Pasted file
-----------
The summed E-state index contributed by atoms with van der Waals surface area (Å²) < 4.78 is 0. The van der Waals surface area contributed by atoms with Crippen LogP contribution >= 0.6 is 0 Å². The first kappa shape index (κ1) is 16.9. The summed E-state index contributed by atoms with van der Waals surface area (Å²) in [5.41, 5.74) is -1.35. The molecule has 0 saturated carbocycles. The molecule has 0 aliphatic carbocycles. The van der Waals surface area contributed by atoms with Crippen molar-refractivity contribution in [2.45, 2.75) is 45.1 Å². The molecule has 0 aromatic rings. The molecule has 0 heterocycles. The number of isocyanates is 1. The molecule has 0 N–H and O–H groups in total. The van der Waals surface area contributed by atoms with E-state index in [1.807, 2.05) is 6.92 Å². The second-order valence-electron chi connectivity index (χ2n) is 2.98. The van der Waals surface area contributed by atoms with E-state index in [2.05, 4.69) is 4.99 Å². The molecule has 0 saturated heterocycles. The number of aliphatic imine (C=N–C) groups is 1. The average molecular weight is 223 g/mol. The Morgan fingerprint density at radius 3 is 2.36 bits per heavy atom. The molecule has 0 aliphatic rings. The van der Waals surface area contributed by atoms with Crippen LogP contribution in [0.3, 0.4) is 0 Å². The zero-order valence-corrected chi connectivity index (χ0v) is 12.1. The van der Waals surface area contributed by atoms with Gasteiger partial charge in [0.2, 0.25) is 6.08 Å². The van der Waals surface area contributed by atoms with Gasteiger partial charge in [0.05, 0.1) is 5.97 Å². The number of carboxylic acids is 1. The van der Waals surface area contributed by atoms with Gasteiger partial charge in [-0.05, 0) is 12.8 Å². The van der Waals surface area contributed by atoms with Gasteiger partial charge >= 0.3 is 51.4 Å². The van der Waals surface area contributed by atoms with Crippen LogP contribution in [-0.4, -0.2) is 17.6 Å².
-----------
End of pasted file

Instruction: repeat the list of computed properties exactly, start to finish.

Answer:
The summed E-state index contributed by atoms with van der Waals surface area (Å²) < 4.78 is 0. The van der Waals surface area contributed by atoms with Crippen LogP contribution >= 0.6 is 0 Å². The first kappa shape index (κ1) is 16.9. The summed E-state index contributed by atoms with van der Waals surface area (Å²) in [5.41, 5.74) is -1.35. The molecule has 0 saturated carbocycles. The molecule has 0 aliphatic carbocycles. The van der Waals surface area contributed by atoms with Crippen molar-refractivity contribution in [2.45, 2.75) is 45.1 Å². The molecule has 0 aromatic rings. The molecule has 0 heterocycles. The number of isocyanates is 1. The molecule has 0 N–H and O–H groups in total. The van der Waals surface area contributed by atoms with E-state index in [1.807, 2.05) is 6.92 Å². The second-order valence-electron chi connectivity index (χ2n) is 2.98. The van der Waals surface area contributed by atoms with E-state index in [2.05, 4.69) is 4.99 Å². The molecule has 0 saturated heterocycles. The number of aliphatic imine (C=N–C) groups is 1. The average molecular weight is 223 g/mol. The Morgan fingerprint density at radius 3 is 2.36 bits per heavy atom. The molecule has 0 aliphatic rings. The van der Waals surface area contributed by atoms with Crippen LogP contribution in [0.3, 0.4) is 0 Å². The zero-order valence-corrected chi connectivity index (χ0v) is 12.1. The van der Waals surface area contributed by atoms with Gasteiger partial charge in [0.2, 0.25) is 6.08 Å². The van der Waals surface area contributed by atoms with Gasteiger partial charge in [0.05, 0.1) is 5.97 Å². The number of carboxylic acids is 1. The van der Waals surface area contributed by atoms with Gasteiger partial charge in [-0.05, 0) is 12.8 Å². The van der Waals surface area contributed by atoms with Gasteiger partial charge >= 0.3 is 51.4 Å². The van der Waals surface area contributed by atoms with Crippen LogP contribution in [-0.4, -0.2) is 17.6 Å².